“Hearing a few speeches, giving people a couple of days of training, or coaching now and then isn’t enough to instill and spread excellence,” Robert Sutton, author of the book “Scaling Up Excellence: Getting To More Without Settling for Less,” said to Quick Base.
“Hearing a few speeches, giving people a couple days of training, or coaching now and then isn’t enough to instill and spread excellence.” – Robert Sutton
Employee growth introduces its own complexity. In network theory, as more nodes are added, the network becomes more complex. This theory can be applied to the complexity of company growth. As more people are added, complexity increases. Increased complexity impacts communication, which can become more difficult. As a result, the company can experience a decrease in agility.
In network theory, as more nodes are added, the network becomes more complex. This theory can be applied to the complexity of company growth.
“There is a lot of evidence that as a team gets bigger than five, and the closer it gets to 10, things get bad–you end up spending more and more time on coordination chores and less and less time doing the actual work,” said Sutton to Fast Company. “You also start having all these interpersonal problems because you’re trying to track the personalities and moods of 10 or 11 people. It’s like going to dinner and having a conversation with that many people all at the same time. Impossible.”
Lean Infrastructure Operations
Lean operations are those that seek to cut out waste. What is waste? According to Lean, it is anything within the production process that doesn’t contribute directly to the end product. Basically, it is a reduction in overhead, inefficient machines, and idle employees.
Lean allows value to transfer directly to the customer. As you can probably imagine, Lean makes heavy use of automation. Besides energy to run computers and machines, automation does not cost anything extra once it is implemented. It is more efficient than using an employee for repetitive, rules-based tasks.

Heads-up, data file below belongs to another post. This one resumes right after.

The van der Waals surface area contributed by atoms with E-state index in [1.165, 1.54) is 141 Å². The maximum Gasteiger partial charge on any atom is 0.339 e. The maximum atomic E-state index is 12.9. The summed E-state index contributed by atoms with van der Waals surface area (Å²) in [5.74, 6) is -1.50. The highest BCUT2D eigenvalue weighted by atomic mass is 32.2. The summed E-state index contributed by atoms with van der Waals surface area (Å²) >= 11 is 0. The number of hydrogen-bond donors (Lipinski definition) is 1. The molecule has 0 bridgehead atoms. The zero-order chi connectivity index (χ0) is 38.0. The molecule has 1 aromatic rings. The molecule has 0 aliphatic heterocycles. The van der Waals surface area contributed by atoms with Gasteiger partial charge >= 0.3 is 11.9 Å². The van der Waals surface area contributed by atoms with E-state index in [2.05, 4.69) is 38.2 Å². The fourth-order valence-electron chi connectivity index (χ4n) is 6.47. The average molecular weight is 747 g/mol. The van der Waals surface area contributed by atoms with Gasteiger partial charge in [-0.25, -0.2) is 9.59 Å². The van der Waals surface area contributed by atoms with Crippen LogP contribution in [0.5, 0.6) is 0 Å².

As companies grow, they experience an expansion in bureaucracy or layers of management. For companies that want to remain nimble and react quickly to a changing environment, the additional layers can slow it down.
“Process and bureaucracy aren’t nice words and never desirable, but having processes and structures and clarity is an enabling tool rather than a tool of constraint.” – Guy Sochovsky
Bureaucracy can sound like an evil word, but it is a necessity to ensure chaos isn’t the order of the day. “Process and bureaucracy aren’t nice words and never desirable, but having processes and structures and clarity is an enabling tool rather than a tool of constraint,” Guy Sochovsky, chief financial officer of NewVoiceMedia, a UK-based cloud services company that has grown from 30 to 350 employees in four years, said to the Financial Times.
While bureaucracy can slow down a company, it doesn’t have to. Management that is cognizant of communication issues can work to make them more efficient. It will be difficult for a large company to remain as agile as its smaller self. But it can still remain efficient and take advantage of a changing market.